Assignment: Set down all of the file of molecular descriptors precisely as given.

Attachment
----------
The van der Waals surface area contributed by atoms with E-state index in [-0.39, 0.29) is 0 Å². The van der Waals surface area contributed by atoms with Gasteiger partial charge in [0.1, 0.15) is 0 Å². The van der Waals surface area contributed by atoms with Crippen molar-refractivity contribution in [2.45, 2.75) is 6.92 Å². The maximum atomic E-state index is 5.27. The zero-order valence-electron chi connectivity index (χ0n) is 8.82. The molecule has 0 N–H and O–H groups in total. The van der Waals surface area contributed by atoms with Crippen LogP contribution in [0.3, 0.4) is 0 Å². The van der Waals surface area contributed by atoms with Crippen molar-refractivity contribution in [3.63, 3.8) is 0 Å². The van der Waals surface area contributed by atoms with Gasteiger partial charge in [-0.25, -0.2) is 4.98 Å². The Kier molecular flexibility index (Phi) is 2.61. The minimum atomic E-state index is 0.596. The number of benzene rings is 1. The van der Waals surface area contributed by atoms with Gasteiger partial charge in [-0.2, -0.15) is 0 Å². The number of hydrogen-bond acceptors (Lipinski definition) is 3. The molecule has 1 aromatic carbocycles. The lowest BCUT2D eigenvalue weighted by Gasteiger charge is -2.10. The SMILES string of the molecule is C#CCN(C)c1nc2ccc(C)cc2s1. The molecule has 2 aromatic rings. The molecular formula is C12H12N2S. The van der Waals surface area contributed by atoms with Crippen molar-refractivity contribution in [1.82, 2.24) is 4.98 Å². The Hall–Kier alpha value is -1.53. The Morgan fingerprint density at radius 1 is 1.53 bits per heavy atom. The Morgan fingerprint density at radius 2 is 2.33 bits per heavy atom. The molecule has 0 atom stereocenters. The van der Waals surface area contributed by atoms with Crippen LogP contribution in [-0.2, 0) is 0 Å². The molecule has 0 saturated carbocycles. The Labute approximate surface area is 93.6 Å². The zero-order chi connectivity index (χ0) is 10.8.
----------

The van der Waals surface area contributed by atoms with E-state index in [-0.39, 0.29) is 0 Å². The van der Waals surface area contributed by atoms with Gasteiger partial charge in [0.1, 0.15) is 0 Å². The van der Waals surface area contributed by atoms with Crippen molar-refractivity contribution in [2.45, 2.75) is 6.92 Å². The maximum atomic E-state index is 5.27. The zero-order valence-electron chi connectivity index (χ0n) is 8.82. The molecule has 0 N–H and O–H groups in total. The van der Waals surface area contributed by atoms with Crippen LogP contribution in [0.3, 0.4) is 0 Å². The van der Waals surface area contributed by atoms with Crippen molar-refractivity contribution in [3.63, 3.8) is 0 Å². The van der Waals surface area contributed by atoms with Gasteiger partial charge in [-0.25, -0.2) is 4.98 Å². The Kier molecular flexibility index (Phi) is 2.61. The minimum atomic E-state index is 0.596. The number of benzene rings is 1. The van der Waals surface area contributed by atoms with Gasteiger partial charge in [-0.2, -0.15) is 0 Å². The number of hydrogen-bond acceptors (Lipinski definition) is 3. The molecule has 1 aromatic carbocycles. The lowest BCUT2D eigenvalue weighted by Gasteiger charge is -2.10. The SMILES string of the molecule is C#CCN(C)c1nc2ccc(C)cc2s1. The molecule has 2 aromatic rings. The molecular formula is C12H12N2S. The van der Waals surface area contributed by atoms with Crippen molar-refractivity contribution in [1.82, 2.24) is 4.98 Å². The Hall–Kier alpha value is -1.53. The Morgan fingerprint density at radius 1 is 1.53 bits per heavy atom. The Morgan fingerprint density at radius 2 is 2.33 bits per heavy atom. The molecule has 0 atom stereocenters. The van der Waals surface area contributed by atoms with Crippen LogP contribution in [-0.2, 0) is 0 Å². The molecule has 0 saturated carbocycles. The Labute approximate surface area is 93.6 Å². The zero-order chi connectivity index (χ0) is 10.8.